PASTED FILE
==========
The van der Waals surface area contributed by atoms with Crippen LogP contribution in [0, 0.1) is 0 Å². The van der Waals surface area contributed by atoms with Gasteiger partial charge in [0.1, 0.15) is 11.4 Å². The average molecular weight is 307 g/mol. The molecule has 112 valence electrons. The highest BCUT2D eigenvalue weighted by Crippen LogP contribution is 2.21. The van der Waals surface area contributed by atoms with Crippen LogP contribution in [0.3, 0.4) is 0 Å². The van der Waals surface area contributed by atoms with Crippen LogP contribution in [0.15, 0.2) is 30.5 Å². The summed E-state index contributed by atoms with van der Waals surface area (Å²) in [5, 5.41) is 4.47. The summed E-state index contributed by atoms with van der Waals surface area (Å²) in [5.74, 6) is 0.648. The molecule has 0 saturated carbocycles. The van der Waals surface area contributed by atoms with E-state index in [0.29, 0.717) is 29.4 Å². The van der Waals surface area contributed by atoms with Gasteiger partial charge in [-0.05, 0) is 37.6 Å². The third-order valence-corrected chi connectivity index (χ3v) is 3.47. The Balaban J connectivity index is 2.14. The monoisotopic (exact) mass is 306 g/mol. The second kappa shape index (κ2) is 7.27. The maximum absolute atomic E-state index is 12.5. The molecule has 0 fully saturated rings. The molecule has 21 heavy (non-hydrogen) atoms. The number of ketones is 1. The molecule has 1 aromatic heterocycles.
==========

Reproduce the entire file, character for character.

The van der Waals surface area contributed by atoms with Crippen LogP contribution in [0, 0.1) is 0 Å². The van der Waals surface area contributed by atoms with Gasteiger partial charge in [0.1, 0.15) is 11.4 Å². The average molecular weight is 307 g/mol. The molecule has 112 valence electrons. The highest BCUT2D eigenvalue weighted by Crippen LogP contribution is 2.21. The van der Waals surface area contributed by atoms with Crippen LogP contribution in [0.3, 0.4) is 0 Å². The van der Waals surface area contributed by atoms with Crippen LogP contribution in [0.15, 0.2) is 30.5 Å². The summed E-state index contributed by atoms with van der Waals surface area (Å²) in [5, 5.41) is 4.47. The summed E-state index contributed by atoms with van der Waals surface area (Å²) in [5.74, 6) is 0.648. The molecule has 0 saturated carbocycles. The van der Waals surface area contributed by atoms with E-state index in [0.29, 0.717) is 29.4 Å². The van der Waals surface area contributed by atoms with Gasteiger partial charge in [-0.05, 0) is 37.6 Å². The third-order valence-corrected chi connectivity index (χ3v) is 3.47. The Balaban J connectivity index is 2.14. The monoisotopic (exact) mass is 306 g/mol. The second kappa shape index (κ2) is 7.27. The maximum absolute atomic E-state index is 12.5. The molecule has 0 fully saturated rings. The molecule has 21 heavy (non-hydrogen) atoms. The number of ketones is 1. The molecule has 1 aromatic heterocycles.